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In the Great God's Hair, by F. W. Bain, [1905], at

III. Water-Lily

But in the meanwhile, the gods i were aware of what had occurred. For they had heard the abuse that Ranga showered upon them in his despair. And when they saw that by the assistance of Water-lily he had obtained Wanawallarí for his wife, they were very angry both with the goddess and with him. And they met in Indra's hall, to discuss the matter and determine what was to be done. But I was not there, for I bore no grudge against Ranga, knowing his youth and the provocation which had occasioned his outburst, and forgiving it. And Nárayana j also was absent, for so far from being angry with Ranga, he was pleased with him for heaping praises on his wife, who is a part of himself,

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as thou art of me k. So having met, they said indignantly to one another: This alone would be scandalous and intolerable, that a mortal should insolently load us with abuse for not being at his beck and call as if we were nothing but the slaves of our worshippers. But worse than all, here has Water-lily actually rewarded the rascal, by giving him the most beautiful woman in the three worlds for a wife: so that instead of being punished for his bad behaviour, he has actually received a prize. And if this continues, we are wholly undone, and the established constitution of the universe will be destroyed. For it all depends on praise, worship and sacrifice l: but if men get our favours without these, who will be at the pains of propitiating us at all? Thus though the conduct of this mortal is bad, that of Water-lily is infinitely worse. For she has taken the part of a mortal, siding against the gods, merely because she was caught by the cunning fellow's flattery.

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Then Water-lily laughed, looking at them all askance out of the corner of her long eyes that reached nearly to her ears. And she said: Surely I have done little worthy of blame, if I have rewarded my worshipper for his praises, as all you ought long ago to have done before. For if we pay no attention to them, these mortals will leave us and laugh at us, and then we shall perish for want of our proper sustenance. And so it is not I, but rather you yourselves, that are to blame for leaving him alone. Moreover, after all, he is quite right in considering my power and divinity as stronger than all others, for so in fact it is.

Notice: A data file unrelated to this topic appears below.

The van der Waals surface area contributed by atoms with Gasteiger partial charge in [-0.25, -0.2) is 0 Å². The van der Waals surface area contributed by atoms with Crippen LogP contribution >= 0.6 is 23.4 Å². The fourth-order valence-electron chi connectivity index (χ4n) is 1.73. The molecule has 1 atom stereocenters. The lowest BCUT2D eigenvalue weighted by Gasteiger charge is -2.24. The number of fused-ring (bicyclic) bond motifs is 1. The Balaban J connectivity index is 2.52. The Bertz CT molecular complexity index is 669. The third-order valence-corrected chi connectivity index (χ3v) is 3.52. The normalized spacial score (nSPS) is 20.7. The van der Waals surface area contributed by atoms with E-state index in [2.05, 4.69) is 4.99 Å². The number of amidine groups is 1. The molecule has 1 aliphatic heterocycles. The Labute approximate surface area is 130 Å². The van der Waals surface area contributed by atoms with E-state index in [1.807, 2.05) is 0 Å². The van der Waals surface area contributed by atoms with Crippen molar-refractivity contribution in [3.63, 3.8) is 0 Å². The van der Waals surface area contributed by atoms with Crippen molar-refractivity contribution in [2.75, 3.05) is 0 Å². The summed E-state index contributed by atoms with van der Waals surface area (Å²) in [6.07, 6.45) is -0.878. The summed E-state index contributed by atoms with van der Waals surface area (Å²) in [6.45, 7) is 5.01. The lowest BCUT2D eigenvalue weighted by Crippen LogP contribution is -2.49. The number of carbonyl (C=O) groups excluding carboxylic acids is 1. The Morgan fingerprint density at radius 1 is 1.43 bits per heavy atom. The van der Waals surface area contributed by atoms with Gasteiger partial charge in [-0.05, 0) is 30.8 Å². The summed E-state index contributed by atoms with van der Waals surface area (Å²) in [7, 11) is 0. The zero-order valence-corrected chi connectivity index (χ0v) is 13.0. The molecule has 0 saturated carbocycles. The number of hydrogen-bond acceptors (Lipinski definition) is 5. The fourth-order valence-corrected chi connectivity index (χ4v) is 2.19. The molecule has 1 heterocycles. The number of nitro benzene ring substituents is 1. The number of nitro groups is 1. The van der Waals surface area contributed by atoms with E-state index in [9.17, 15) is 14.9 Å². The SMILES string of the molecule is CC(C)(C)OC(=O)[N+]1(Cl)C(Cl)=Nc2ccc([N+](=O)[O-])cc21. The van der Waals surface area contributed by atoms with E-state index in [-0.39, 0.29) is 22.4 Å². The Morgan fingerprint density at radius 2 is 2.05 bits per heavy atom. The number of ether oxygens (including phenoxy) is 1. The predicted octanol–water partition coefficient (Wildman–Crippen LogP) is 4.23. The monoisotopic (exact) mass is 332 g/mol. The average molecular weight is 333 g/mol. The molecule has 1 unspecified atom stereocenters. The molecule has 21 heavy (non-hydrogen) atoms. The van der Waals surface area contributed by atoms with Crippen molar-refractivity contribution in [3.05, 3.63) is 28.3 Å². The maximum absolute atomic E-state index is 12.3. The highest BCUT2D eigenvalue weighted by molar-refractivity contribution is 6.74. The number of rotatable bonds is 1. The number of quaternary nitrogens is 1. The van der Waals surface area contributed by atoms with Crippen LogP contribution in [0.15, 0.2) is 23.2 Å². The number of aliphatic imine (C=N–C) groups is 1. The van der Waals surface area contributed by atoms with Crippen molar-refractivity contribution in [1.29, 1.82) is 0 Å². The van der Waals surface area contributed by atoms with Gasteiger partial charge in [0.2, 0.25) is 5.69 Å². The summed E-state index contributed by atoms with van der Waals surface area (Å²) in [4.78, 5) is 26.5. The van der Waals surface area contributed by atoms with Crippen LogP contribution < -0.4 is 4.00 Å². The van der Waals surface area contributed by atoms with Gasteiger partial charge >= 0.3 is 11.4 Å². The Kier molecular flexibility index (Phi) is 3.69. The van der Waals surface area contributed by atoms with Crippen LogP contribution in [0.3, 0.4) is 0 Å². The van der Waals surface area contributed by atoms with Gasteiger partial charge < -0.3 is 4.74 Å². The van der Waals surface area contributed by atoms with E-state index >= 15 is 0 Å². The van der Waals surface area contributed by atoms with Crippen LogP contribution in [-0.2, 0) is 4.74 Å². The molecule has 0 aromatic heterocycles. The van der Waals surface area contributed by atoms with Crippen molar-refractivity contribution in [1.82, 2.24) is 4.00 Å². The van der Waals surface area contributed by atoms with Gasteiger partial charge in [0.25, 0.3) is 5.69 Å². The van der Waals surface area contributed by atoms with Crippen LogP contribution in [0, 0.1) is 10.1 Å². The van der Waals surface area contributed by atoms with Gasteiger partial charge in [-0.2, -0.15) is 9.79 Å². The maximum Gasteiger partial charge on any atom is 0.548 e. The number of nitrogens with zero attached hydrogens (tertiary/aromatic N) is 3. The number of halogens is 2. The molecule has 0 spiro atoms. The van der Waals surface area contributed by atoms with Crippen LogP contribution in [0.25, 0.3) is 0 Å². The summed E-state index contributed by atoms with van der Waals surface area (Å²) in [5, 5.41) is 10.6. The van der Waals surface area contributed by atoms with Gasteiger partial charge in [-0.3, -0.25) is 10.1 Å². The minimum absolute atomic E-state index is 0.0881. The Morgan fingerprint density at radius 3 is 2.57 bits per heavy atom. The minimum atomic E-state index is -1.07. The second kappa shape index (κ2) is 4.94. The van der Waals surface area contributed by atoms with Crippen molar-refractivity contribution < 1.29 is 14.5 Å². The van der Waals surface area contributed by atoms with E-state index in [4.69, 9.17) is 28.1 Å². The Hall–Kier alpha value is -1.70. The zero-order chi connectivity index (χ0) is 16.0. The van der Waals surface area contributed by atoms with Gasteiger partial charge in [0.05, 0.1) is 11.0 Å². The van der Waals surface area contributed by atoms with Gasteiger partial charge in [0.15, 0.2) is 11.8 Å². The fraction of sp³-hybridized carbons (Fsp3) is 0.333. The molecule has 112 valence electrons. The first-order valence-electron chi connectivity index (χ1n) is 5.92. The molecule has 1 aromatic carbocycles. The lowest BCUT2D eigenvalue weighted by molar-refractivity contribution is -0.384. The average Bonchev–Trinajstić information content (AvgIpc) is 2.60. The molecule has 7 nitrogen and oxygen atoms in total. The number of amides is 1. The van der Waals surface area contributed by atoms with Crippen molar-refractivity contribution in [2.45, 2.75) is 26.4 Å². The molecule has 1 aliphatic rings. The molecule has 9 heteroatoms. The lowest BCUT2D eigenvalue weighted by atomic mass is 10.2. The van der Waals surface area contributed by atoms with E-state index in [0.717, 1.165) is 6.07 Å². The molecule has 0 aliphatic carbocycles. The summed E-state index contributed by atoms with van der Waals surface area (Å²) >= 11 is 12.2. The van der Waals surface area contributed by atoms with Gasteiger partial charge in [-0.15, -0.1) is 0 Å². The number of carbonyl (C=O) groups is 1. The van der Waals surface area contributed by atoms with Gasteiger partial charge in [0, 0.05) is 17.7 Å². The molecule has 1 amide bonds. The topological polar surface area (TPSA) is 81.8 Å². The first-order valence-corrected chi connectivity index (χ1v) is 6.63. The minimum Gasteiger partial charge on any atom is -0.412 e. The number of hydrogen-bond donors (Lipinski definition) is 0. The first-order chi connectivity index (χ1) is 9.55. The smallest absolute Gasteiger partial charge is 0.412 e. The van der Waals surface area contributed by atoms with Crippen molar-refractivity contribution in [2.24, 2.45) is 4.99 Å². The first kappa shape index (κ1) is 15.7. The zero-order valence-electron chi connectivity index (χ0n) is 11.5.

But hearing her words, the gods were enraged, and exclaimed: Fie! fie! And they determined to show her that she was mistaken, and punish her protégé: and they arranged that Indra should descend to the earth, and find him, and make an example of him. But that crafty Water-lily said to herself: Now will I show all these foolish gods, and especially Indra, that beauty and fortune are enemies hard even for gods to overcome. And she played the hypocrite, and said to them, with an illusive smile on her beautiful lips: When a fault has been committed, it is for the guilty person to make reparation. Let Indra go down: but I will myself help to bring the

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sinner to justice and undo my own mischief, by causing the King to discover the whereabouts of Ranga and his wife.

Then the gods were pleased, for she threw them all off their guard by her apparent submission. And they said: She is very young, and moreover, she is a woman, and doubtless she was caught by this rascal's beauty of person, and his flattery: but now she has changed her mind, which is variable as the sea out of which she arose, So we must not be angry with her.


24:i When the gods are spoken of collectively they are generally understood not to include the great gods, Brahma, Wishnu and Shiwa, each of whom has a claim to be considered the greatest.

24:j Wishnu, of whom Water-Lily is the wife.

25:k Maheshwara is speaking to his wife.

25:l Plato's idea, that the relation between gods and men is one of commercial reciprocity (ἐμπορικὴ) is precisely that of the Hindoos, who lay it down in a hundred places as the essence of the stithi, or established constitution of things.

Next: IV. A God and a Mortal